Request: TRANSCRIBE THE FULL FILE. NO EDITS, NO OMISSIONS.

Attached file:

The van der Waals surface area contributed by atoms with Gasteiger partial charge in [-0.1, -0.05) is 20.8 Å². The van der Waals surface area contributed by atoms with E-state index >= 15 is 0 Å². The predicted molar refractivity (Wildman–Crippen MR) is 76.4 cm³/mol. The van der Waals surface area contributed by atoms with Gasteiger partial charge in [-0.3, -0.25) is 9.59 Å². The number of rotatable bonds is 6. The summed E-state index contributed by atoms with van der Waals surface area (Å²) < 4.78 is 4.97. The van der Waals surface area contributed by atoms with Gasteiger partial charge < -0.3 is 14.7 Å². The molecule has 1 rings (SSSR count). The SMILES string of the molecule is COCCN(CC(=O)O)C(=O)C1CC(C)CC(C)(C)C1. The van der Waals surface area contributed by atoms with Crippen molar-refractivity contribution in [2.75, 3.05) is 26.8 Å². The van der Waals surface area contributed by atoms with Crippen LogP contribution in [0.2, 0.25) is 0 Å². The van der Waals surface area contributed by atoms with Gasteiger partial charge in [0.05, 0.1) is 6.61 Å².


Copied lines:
The van der Waals surface area contributed by atoms with Gasteiger partial charge in [-0.1, -0.05) is 20.8 Å². The van der Waals surface area contributed by atoms with E-state index >= 15 is 0 Å². The predicted molar refractivity (Wildman–Crippen MR) is 76.4 cm³/mol. The van der Waals surface area contributed by atoms with Gasteiger partial charge in [-0.3, -0.25) is 9.59 Å². The number of rotatable bonds is 6. The summed E-state index contributed by atoms with van der Waals surface area (Å²) < 4.78 is 4.97. The van der Waals surface area contributed by atoms with Gasteiger partial charge < -0.3 is 14.7 Å². The molecule has 1 rings (SSSR count). The SMILES string of the molecule is COCCN(CC(=O)O)C(=O)C1CC(C)CC(C)(C)C1. The van der Waals surface area contributed by atoms with Crippen molar-refractivity contribution in [2.75, 3.05) is 26.8 Å². The van der Waals surface area contributed by atoms with Crippen LogP contribution in [0.2, 0.25) is 0 Å². The van der Waals surface area contributed by atoms with Gasteiger partial charge in [0.05, 0.1) is 6.61 Å².